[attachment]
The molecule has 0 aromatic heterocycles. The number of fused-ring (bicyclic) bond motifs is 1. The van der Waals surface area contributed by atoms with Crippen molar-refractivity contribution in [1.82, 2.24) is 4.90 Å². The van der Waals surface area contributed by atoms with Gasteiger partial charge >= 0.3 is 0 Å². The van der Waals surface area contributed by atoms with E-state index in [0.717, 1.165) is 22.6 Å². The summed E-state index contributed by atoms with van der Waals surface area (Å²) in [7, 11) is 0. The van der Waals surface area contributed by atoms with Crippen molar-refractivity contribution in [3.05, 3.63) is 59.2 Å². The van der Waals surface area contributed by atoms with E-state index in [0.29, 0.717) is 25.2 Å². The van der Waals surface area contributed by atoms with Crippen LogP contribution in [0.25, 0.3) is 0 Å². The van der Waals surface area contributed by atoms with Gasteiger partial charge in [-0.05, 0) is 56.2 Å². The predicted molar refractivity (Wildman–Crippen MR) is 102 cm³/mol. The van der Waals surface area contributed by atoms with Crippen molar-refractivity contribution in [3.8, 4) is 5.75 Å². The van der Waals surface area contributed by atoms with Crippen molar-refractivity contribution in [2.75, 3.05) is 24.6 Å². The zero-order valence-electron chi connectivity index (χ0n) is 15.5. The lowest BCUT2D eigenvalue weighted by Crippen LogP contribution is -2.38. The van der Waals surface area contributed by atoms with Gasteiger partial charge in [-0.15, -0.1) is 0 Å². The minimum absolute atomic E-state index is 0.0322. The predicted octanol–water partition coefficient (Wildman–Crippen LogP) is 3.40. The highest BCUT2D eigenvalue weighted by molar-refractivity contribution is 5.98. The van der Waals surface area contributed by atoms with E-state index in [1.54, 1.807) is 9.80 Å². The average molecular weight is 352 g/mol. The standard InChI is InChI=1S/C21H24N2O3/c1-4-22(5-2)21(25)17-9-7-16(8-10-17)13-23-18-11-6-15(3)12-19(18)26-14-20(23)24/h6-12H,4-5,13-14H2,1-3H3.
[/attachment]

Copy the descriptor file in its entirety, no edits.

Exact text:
The molecule has 0 aromatic heterocycles. The number of fused-ring (bicyclic) bond motifs is 1. The van der Waals surface area contributed by atoms with Crippen molar-refractivity contribution in [1.82, 2.24) is 4.90 Å². The van der Waals surface area contributed by atoms with Gasteiger partial charge >= 0.3 is 0 Å². The van der Waals surface area contributed by atoms with E-state index in [0.717, 1.165) is 22.6 Å². The summed E-state index contributed by atoms with van der Waals surface area (Å²) in [7, 11) is 0. The van der Waals surface area contributed by atoms with Crippen molar-refractivity contribution in [3.05, 3.63) is 59.2 Å². The van der Waals surface area contributed by atoms with E-state index in [0.29, 0.717) is 25.2 Å². The van der Waals surface area contributed by atoms with Crippen LogP contribution in [0.25, 0.3) is 0 Å². The van der Waals surface area contributed by atoms with Gasteiger partial charge in [-0.05, 0) is 56.2 Å². The predicted molar refractivity (Wildman–Crippen MR) is 102 cm³/mol. The van der Waals surface area contributed by atoms with Crippen molar-refractivity contribution in [3.8, 4) is 5.75 Å². The van der Waals surface area contributed by atoms with Crippen molar-refractivity contribution in [2.75, 3.05) is 24.6 Å². The zero-order valence-electron chi connectivity index (χ0n) is 15.5. The lowest BCUT2D eigenvalue weighted by Crippen LogP contribution is -2.38. The van der Waals surface area contributed by atoms with Gasteiger partial charge in [-0.15, -0.1) is 0 Å². The minimum absolute atomic E-state index is 0.0322. The predicted octanol–water partition coefficient (Wildman–Crippen LogP) is 3.40. The highest BCUT2D eigenvalue weighted by molar-refractivity contribution is 5.98. The van der Waals surface area contributed by atoms with E-state index in [1.54, 1.807) is 9.80 Å². The average molecular weight is 352 g/mol. The standard InChI is InChI=1S/C21H24N2O3/c1-4-22(5-2)21(25)17-9-7-16(8-10-17)13-23-18-11-6-15(3)12-19(18)26-14-20(23)24/h6-12H,4-5,13-14H2,1-3H3.